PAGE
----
• Modern Farmer synopsized the documentary and listed some of the preservatives commonly used at the time — including borax and formaldehyde — adding, “thankfully, nobody died from the experiments.”

“Every year, Americans spend something like $35 billion on vitamins, minerals, botanicals and various other substances that are touted as health-giving but mostly do nothing at all. Nothing at all!”

Tamar Haspel, columnist, The Washington Post

Worth Reading.

Some important points of view worth checking out this weekend.

Food Industry Flippy-flop

On January 28, Food & Wine reported Flippy, the burger-flipping robot from Miso Robotics, had received a functional redesign to better suit it for work in high-volume restaurant kitchens and close quarters. Miso Robotics CEO Buck Jordan told the publication, “[Flippy ROAR] is half the cost, zero footprint, and can now cook more than a dozen foods.”

Chicken Little

On January 28, Bloomberg reported that chickens under 4.25 pounds are in short supply thanks to 2019’s fast-food chicken sandwich wars. Animal-protein economist Will Sawyer, told the publication “whatever demand growth we might have on smaller breasts, there’s no new supply to meet that demand … Everyone wants a bite out of that market.”

Supplementing Misinformation

“Supplements have very few benefits and some serious risks,” Washington Post columnist Tamar Haspel wrote, “so why do Americans spend $35 billion on them every year?” Haspel spoke to various health professionals and concluded that “people feel comfortable with herbs and other botanicals, and they feel empowered by the idea that they make these choices for themselves.” Haspel was reluctant to dismiss supplements across the board, but suggests instead putting your supplement budget toward nutrient-rich whole foods like lentils.

Plan(e)t Health

On January 27, USDA declared 2020 as the “International Year of Plant Health.” The agency warns, “plants are under attack by invasive pests … that leaves millions of people worldwide without enough food to eat and seriously damages agriculture.” To help negate this, USDA suggests keeping an eye out for unusual signs of pests or disease, gathering firewood responsibly, contacting your local authorities before buying seeds or plants online from abroad, and declaring agricultural items to U.S. Customs and Border Protection upon return from international travel.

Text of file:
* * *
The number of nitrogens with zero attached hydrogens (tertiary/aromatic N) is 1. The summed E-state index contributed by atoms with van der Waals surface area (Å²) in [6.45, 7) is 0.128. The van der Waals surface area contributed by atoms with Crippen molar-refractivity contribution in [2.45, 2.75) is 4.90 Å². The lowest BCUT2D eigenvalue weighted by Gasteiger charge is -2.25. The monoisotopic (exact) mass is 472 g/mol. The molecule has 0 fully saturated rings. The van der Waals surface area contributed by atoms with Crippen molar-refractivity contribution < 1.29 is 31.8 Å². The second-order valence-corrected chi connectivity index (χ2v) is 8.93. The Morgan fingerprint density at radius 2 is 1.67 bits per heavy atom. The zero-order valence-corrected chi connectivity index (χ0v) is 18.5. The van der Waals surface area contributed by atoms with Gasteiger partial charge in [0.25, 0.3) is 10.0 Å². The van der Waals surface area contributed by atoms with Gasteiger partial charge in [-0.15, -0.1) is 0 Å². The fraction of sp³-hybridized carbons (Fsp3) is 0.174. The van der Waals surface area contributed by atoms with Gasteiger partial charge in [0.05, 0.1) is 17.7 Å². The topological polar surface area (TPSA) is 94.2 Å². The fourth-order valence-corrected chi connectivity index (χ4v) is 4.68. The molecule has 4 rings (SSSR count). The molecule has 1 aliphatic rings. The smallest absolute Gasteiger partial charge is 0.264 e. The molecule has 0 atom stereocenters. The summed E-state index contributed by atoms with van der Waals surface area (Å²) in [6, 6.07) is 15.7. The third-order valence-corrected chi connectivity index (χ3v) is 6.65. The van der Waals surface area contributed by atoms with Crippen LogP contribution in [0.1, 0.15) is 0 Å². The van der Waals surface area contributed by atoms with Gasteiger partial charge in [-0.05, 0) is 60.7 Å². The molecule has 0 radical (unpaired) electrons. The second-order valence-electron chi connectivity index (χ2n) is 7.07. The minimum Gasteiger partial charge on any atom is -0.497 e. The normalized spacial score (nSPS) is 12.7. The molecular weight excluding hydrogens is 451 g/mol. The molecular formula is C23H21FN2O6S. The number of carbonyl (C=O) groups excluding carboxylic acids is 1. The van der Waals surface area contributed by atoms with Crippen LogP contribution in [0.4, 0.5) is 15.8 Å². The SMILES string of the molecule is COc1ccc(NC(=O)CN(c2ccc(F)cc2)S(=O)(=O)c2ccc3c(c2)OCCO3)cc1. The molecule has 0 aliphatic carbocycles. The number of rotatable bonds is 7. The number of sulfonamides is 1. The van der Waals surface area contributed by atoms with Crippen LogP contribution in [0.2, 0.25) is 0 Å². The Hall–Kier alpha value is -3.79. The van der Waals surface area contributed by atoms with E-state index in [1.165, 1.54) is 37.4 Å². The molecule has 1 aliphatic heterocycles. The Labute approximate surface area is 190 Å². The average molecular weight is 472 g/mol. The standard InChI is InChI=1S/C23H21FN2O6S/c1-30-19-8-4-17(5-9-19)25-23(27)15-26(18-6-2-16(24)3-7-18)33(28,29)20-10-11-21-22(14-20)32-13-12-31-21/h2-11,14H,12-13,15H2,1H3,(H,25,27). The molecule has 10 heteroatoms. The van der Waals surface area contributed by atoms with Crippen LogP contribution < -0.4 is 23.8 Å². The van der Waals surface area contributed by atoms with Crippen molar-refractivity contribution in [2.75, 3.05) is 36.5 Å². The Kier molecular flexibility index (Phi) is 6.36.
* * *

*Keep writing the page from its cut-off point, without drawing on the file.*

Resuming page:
All You Should Eat

The Hustle broke down the economics of all-you-can-eat-buffets in the January 28 edition of its daily newsletter. Buffets operate on very thin margins and leverage labor costs, foot traffic, volume of food and waste reduction to ensure profitability. Even if you follow the instructions in their name and eat all you can, “turns out, it’s harder to ‘beat’ the buffet than you might think.”

Not So New Food Economy

As of January 30, The New Food Economy will henceforth be known as The Counter. In their explanation for the shift, the editors explained: “In 2020 the new food economy isn’t really new anymore … and the broad, transformational values that once felt niche to some … are no longer fringe concerns. They’ve gone fully mainstream, and the stories we cover make front-page news.”

Bipartisan Candy

The New York Times breaking news reporter Neil Vigdor posted a lively read last week on the snack situation for U.S. senators during the impeachment trial of President Donald Trump. “It consists of milk, water and candy, the only food allowed onto the Senate floor under the chamber’s staid rules, which don’t allow senators to drink coffee, either,” Vigdor explains. Senator Patrick Toomey (R-Penn.) keeps the stash in his drawer and shares with parties on both sides of the aisle. Hooray bi-partisanship!

No, You Can’t Get a 6-pack of Coronavirus

A number of publications have reported on a disheartening trend reported in Google Trends. A statistically significant amount of people all over the world have been searching for the terms “Corona virus” and “beer virus” since January 19 in what looks like a case of horrific misidentification. This is not something marketing classes prepare you for.